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When even I'm offended, there's a problem . . .

So I was at one side of the family's celebration and there are a bunch of little second cousins running around. Normally I'm the one offending others by sometimes letting a swear word or sarcastic comment slip in front of the little ones. Not this year.

The second cousins in attendance ranged in age from 3 to 9. And they were all down in the basement watching the 9-year-old play Grand Theft Auto 3. Now, I know my relatives know what this game is. The parents of these kids are just a bit older than I am. They know the whole "point" of the game is to kill hookers and steal things. Which is hilarious, sure, but it's not a game for 3 to 9 year olds.

I'll start by giving a run down of the kids' names (with pronounciation guide):

Tyveil ("Tie-vel")
Damon ("Day-mawn")
Tyron ("Tie-rawn")
Cayla or Crayla or Kyla or whatever
Dante
Whyttnie ("Wit-nee")

So these kids are watching Tyveil beat and steal for awhile, and they're getting into it.

Then Tyveil drives towards a cop car, and little Cayla/Crayla/Kyla/whatever starts jumping up and down excitedly. In her high-pitch sweet little kindergardener voice she yells, "Pull him out of the car and beat him! Pull him out of the car and beat him!"

The older boys decide this is a capital idea, and Tyveil pulls the cop out of the car and starts beating him. Now all the kids, right down to the 3 year old, start yelling, "Stomp him! Steal his car! Yeah!"

Ugh. It says "Mature" on the box for a reason, dammit.

It's snowing here, wild white gusts have conquered the skies and the streets and there's nothing I can do about it. Not that I planned to. Knowledge that there are forces at work that affect my life that I cannot control. I could say I grew up with the snow, but that would be lying. I grew up in Sacramento, but had seen snow on trips to my relatives in Lowell, Mass.

Now I'm in Massachusetts, I lived here for seven years, leaving for sunnier skies a few years ago. Part of me must be used to the snow, must be, but when I saw the flakes start falling I couldn't help but feel something new, feel like I was witnessing something special. It was not special, it was frozen water, but what was special was the realization that I had become a tourist... in my own city.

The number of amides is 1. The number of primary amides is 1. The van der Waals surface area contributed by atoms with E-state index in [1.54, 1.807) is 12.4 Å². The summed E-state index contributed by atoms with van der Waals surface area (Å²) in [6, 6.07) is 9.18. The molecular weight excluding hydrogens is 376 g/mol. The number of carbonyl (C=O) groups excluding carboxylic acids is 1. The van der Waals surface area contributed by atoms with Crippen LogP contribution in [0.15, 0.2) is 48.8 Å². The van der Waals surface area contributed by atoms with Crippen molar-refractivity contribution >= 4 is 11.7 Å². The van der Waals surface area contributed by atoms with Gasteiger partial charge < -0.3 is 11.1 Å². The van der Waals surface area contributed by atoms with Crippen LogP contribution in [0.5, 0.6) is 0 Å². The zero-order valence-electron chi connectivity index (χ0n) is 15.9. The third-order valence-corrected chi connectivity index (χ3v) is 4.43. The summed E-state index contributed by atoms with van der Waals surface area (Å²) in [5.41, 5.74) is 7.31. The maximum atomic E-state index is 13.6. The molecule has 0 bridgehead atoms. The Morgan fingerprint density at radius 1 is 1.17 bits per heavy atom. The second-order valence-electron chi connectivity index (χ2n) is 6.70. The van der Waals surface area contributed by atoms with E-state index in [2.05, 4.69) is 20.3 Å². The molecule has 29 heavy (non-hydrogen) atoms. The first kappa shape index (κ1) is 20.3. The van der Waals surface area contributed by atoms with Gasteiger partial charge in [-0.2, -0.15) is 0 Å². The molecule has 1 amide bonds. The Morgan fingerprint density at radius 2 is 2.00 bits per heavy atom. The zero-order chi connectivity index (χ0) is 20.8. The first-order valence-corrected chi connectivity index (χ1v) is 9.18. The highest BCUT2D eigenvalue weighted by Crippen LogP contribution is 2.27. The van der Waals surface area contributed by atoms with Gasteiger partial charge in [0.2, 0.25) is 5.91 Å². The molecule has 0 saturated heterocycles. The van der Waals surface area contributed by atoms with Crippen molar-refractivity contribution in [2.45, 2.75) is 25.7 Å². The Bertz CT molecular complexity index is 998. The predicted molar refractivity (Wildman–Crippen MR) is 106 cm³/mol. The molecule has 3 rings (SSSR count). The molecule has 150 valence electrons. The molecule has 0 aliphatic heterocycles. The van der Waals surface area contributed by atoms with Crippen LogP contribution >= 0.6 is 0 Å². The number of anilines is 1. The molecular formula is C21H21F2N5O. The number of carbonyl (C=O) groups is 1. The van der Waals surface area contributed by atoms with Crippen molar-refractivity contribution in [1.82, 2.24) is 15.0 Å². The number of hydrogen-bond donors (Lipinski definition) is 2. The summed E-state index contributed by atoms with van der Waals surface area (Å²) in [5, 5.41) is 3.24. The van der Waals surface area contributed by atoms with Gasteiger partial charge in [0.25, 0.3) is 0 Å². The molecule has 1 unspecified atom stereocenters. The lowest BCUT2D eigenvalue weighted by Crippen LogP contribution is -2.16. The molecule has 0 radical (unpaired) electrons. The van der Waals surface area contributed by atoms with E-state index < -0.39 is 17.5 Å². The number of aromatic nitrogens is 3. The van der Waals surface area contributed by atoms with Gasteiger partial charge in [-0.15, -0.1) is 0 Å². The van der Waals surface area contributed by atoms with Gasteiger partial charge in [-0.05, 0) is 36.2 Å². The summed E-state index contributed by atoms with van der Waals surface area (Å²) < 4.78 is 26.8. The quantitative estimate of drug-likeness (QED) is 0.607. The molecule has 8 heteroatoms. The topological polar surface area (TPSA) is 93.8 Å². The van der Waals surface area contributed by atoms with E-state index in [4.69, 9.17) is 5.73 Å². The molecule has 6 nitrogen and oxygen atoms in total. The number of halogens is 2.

I live in Spain now, Barcelona, and snow falls sparingly. I have been living abroad in a variety of different climes, but Boston has always been my response when people ask where home is. I was too young when I lived in Cali and after all, it's the formative years that count. I cheered and acted smug when the sox finally beat the yankees, trying to teach my european acquaintances what the curse of the bambino was. Guess I had this idea of home, where my friends are, where my family lives, a place not unlike a sitcom, where nothing much changes until one day you go home and everyone’s having babies.

A few months ago a relationship I was in ended. We were together for a year, and it was one of those intense things, spending every second together, traveling together, totally messing up each other’s heads. When I got down to Barcelona I swore I wouldn’t get into another one for some time... they can be damaging. I didn’t, I worked leading a pub crawl and had lots of casual relationship with travelers and fellow expatriates. I found it all boring. Honestly, I’d rather not. I am a man, and I am a mammal, and I understand that my body has certain physical needs, but after two months of not giving a fuck, I realized my lifestyle gave me a certain apathy of the lips, and it made me feel like shit.

Life’s kind of flattened out, I found a well paying job in a boiler room (and scamming people for a living has pretty much increased the apathy, now money has no meaning and I’m a bastard), and nice friends. I’ve gotten into the psytrance scene and have a lot of fun on the weekends. I met a nice austrian girl who I would love to be in a relationship with, but she seems to want to keep it at a friendship level. More appropriately she’s my girlfriend and we have no physical connection or commitment. This is all very strange.